Weekend Project: Swap Storms for Screens

Boost the efficiency of your original windows with this essential springtime project.

Don’t be tempted to leave a few windows off your list—optimum airflow (and energy efficiency) depends on all screens in their proper place.

The biannual ritual of swapping out storm windows for screens (and vice versa) is essential to maximize your windows’ energy efficiency. Storms keep drafts at bay during winter, while screens let hot air escape the house in warm months. Devising a system around this project will make the task proceed smoothly. We like to work clockwise around the house, starting on the top floor.

Step 1

Organize and clean your screens. On a sunny day, take all of your screens out of storage. Line them up around your yard, leaned against the bushes, an outdoor table, or fence, and power-spray them with a garden hose. Have a scrub brush and a bucket of soapy water handy for any tough-to-clean spots. Let them dry completely in the sunshine, or wipe down with a cotton rag to speed the process.

Step 2

Pull the storm out and up to remove it from the clips.

Next, unlatch all your storms and gently push them forward in the sash to loosen them. Then take out your ladder and begin removing storms one at a time. Ladder positioning is key—it should be centered in front of the window, and get you high enough to lift the storm away from the house at about a 30-degree angle, which allows you to easily remove the storm from its clips. If your storms are large (and heavy), pass them down to a strong assistant. Always follow proper ladder safety measures.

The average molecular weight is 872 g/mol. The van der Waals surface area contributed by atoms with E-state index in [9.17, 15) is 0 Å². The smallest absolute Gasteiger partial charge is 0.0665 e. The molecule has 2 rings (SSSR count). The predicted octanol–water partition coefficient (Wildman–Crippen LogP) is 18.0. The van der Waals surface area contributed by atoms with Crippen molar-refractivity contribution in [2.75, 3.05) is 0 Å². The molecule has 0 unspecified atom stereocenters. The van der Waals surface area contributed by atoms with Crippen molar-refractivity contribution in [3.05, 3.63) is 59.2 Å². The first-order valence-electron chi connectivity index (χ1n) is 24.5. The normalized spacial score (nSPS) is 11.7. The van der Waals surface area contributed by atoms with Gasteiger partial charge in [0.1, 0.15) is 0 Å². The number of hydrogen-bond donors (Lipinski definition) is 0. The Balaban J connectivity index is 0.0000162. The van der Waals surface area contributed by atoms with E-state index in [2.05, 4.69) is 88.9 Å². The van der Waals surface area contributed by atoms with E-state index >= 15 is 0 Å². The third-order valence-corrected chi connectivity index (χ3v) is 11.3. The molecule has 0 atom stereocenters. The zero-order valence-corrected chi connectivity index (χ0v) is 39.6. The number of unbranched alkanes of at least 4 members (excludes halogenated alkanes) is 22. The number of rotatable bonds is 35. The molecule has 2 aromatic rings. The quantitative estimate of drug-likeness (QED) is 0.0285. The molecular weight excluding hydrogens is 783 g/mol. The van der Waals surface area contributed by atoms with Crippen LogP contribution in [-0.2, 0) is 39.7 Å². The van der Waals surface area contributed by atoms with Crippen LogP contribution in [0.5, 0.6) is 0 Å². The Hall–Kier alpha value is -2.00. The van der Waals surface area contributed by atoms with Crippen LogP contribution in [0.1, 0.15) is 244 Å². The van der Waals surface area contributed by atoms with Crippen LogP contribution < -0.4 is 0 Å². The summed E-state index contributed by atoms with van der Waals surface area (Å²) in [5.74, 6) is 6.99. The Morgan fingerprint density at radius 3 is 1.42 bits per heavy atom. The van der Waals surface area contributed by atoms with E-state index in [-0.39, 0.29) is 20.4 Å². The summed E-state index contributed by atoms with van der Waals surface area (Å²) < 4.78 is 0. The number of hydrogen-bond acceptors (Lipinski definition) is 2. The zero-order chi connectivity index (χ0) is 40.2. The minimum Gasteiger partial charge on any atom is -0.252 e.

Step 3

Others slide into channels in the window frame.

Some screens attach with clips.

To lessen the possibility of damaging storms, place them into storage as soon as you remove them from your windows—storms propped around the yard are vulnerable to gusts of wind and fast-moving children and animals. Get in the rhythm of removing the storm and installing the screen before moving on to the next window. If your screens spring-fit into channels, have a rubber mallet handy to help nudge them into position if needed. Once you’re done, pull up a chair and enjoy a tall glass of lemonade in your breezy living room.

Tags: OHJ May 2014 OHJ Staff Old-House Journal Taylor Welch windows

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